Have plane, might travel

A bout of severe weather exposes the vulnerability of fast-paced modern lifestyles

It is surprising how quickly you stop taking certain things for granted. Travelling, for instance.

At this moment I really shouldn’t be here. I am supposed to be 100 miles north of Fair Isle, in Unst, staying with my brother. But I’m not. I’m still at home.

After the gilded promises of last weekend, when the sun threatened to become a familiar visitor, we were brought firmly back to reality this week with some fairly horrific wind and rain, and, of course, transport has suffered. My flight on Friday afternoon was cancelled because of the weather, and a replacement flight on Saturday morning didn’t go either. It is now Sunday, but I will have to wait until tomorrow to travel. Well, hopefully tomorrow.

Travel delays here are common. Very common. The plane, which links Fair Isle and mainland Shetland, can’t fly if it is too windy, or the wind is in the wrong direction, or if it’s foggy, or if there’s low cloud, or snow, or ice, or if there are technical problems, which there are frustratingly often. (In fact, a brand new plane, just purchased by the council to provide the inter-island service, was recently stuck in Fair Isle for a week after suffering a cracked exhaust. The pilot and passengers had to be rescued by a second plane, and engineers were flown up from England to make the aircraft safe to remove.)

The ferry too is severely affected by the weather. During the winter months it sails only once a week: every Tuesday, in theory. But strong winds or heavy swell can make the crossing to Shetland impossible, and days, weeks even, can pass without a sailing.

The boat provides a vital link for the island, bringing essential food supplies, milk, bread and newspapers, so a delay can be a serious inconvenience. As of today, we have not had a boat for 11 days. However, relief has come from a special “freight plane”, which reached the island on Wednesday, carrying vegetables, milk, bread and other necessaries, so starvation is not on the cards just yet.

Shetland is a very windy place, with an average of 42 days of gales each year (a number that seems to be growing as the climate changes). Some of the strongest winds ever recorded in Britain have been recorded here, including an unofficial record gust of more than 150 knots, on New Year’s Day, 1992. Later that night, the anemometer which took the recording, at Muckle Flugga Lighthouse in Unst, blew away.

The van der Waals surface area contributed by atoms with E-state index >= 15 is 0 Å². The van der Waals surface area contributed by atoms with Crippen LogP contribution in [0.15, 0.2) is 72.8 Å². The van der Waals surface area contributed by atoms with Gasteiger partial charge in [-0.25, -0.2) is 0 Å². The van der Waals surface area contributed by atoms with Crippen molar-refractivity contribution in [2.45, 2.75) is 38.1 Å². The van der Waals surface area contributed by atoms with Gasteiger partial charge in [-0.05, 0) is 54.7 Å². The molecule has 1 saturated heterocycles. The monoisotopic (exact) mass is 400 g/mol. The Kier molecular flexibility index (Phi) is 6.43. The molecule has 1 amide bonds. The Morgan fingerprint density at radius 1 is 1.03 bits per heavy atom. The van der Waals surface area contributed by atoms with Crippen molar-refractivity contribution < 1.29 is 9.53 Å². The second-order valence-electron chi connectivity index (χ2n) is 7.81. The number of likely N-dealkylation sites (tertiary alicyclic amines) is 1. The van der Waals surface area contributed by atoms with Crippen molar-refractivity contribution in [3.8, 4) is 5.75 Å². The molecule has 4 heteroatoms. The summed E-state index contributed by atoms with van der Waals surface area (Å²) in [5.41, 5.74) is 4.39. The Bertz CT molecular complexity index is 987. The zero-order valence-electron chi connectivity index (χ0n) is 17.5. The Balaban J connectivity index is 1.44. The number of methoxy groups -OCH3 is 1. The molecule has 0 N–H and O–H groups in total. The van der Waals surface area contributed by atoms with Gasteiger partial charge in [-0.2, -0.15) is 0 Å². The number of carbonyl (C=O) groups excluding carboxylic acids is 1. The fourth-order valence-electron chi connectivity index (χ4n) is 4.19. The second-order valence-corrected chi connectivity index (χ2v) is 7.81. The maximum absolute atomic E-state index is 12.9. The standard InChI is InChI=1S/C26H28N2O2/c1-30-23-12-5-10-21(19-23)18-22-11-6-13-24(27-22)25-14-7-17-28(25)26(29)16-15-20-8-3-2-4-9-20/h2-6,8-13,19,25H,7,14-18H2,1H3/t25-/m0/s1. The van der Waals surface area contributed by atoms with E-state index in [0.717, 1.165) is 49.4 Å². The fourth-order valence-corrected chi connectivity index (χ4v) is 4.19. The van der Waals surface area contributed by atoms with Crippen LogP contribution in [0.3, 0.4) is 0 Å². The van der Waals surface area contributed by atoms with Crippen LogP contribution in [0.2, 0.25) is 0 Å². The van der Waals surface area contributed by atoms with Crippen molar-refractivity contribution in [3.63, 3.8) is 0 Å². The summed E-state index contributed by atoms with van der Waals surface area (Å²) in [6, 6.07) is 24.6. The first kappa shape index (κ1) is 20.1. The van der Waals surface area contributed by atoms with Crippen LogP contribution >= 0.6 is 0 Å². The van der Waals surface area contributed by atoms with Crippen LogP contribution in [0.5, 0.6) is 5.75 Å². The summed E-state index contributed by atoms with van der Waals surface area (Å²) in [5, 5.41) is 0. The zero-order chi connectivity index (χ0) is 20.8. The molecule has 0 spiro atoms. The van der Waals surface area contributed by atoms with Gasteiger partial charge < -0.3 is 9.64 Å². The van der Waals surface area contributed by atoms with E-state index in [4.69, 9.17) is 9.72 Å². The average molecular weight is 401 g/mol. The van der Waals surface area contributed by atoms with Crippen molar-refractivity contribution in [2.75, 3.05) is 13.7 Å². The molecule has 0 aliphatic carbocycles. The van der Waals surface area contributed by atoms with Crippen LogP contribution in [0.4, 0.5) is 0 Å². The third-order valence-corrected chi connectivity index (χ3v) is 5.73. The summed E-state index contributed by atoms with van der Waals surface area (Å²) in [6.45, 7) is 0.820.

Last month, when mainland Britain was struck by strong winds, the Northern Isles were one of the few places to escape the gales. It was rather odd to see the chaos that erupted across the country. Here, winds of those speeds are not nearly so unusual, but the damage they cause tends to be minimal. Houses are built to withstand the weather, and significantly, there are no trees to blow over.

But with weather like that delays are something we get used to. When planning a journey off the island, it is prudent to allow several days extra travelling time just to be safe. And sometimes even that is not enough.

People spend so much time rushing around these days that even the slightest interruption to their schedule can throw them into fits of utter distress and helplessness. We rely on cars, trains, planes, buses and boats every day to get us where we want to be. Fast. But living in a place where our reliance is so easily undermined is a good reminder of how vulnerable that lifestyle really is.

Photographs: David Wheeler

Malachy Tallack is 26 and lives in Fair Isle. He is a singer-songwriter, journalist, and editor of the magazine Shetland Life.
Photo: Getty
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The UK press’s timid reaction to Brexit is in marked contrast to the satire unleashed on Trump

For the BBC, it seems, to question leaving the EU is to be unpatriotic.

Faced with arguably their biggest political-cum-constitutional ­crisis in half a century, the press on either side of the pond has reacted very differently. Confronting a president who, unlike many predecessors, does not merely covertly dislike the press but rages against its supposed mendacity as a purveyor of “fake news”, the fourth estate in the US has had a pretty successful first 150-odd days of the Trump era. The Washington Post has recovered its Watergate mojo – the bloodhound tenacity that brought down Richard Nixon. The Post’s investigations into links between the Kremlin and Donald Trump’s associates and appointees have yielded the scalp of the former security adviser Michael Flynn and led to Attorney General Jeff Sessions recusing himself from all inquiries into Trump-Russia contacts. Few imagine the story will end there.